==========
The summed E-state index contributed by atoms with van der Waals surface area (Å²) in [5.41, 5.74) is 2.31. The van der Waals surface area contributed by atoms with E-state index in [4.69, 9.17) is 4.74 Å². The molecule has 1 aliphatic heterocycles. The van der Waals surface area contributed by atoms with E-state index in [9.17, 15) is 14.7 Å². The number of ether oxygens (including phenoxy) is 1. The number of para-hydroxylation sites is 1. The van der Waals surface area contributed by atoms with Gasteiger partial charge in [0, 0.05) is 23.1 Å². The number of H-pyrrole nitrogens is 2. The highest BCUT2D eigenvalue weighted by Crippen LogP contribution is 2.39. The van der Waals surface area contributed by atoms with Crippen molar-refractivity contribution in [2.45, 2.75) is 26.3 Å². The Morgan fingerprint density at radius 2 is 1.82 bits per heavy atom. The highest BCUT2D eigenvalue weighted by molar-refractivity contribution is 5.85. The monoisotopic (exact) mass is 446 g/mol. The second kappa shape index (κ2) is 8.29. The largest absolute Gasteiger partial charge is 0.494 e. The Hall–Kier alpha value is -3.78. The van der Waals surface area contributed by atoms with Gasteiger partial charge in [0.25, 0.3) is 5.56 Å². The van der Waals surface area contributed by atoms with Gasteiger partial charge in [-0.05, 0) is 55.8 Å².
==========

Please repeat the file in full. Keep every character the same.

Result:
The summed E-state index contributed by atoms with van der Waals surface area (Å²) in [5.41, 5.74) is 2.31. The van der Waals surface area contributed by atoms with E-state index in [4.69, 9.17) is 4.74 Å². The molecule has 1 aliphatic heterocycles. The van der Waals surface area contributed by atoms with E-state index in [9.17, 15) is 14.7 Å². The number of ether oxygens (including phenoxy) is 1. The number of para-hydroxylation sites is 1. The van der Waals surface area contributed by atoms with Gasteiger partial charge in [0, 0.05) is 23.1 Å². The number of H-pyrrole nitrogens is 2. The highest BCUT2D eigenvalue weighted by Crippen LogP contribution is 2.39. The van der Waals surface area contributed by atoms with Crippen molar-refractivity contribution in [2.45, 2.75) is 26.3 Å². The Morgan fingerprint density at radius 2 is 1.82 bits per heavy atom. The highest BCUT2D eigenvalue weighted by molar-refractivity contribution is 5.85. The monoisotopic (exact) mass is 446 g/mol. The second kappa shape index (κ2) is 8.29. The largest absolute Gasteiger partial charge is 0.494 e. The Hall–Kier alpha value is -3.78. The van der Waals surface area contributed by atoms with Gasteiger partial charge in [0.25, 0.3) is 5.56 Å². The van der Waals surface area contributed by atoms with Gasteiger partial charge in [-0.05, 0) is 55.8 Å².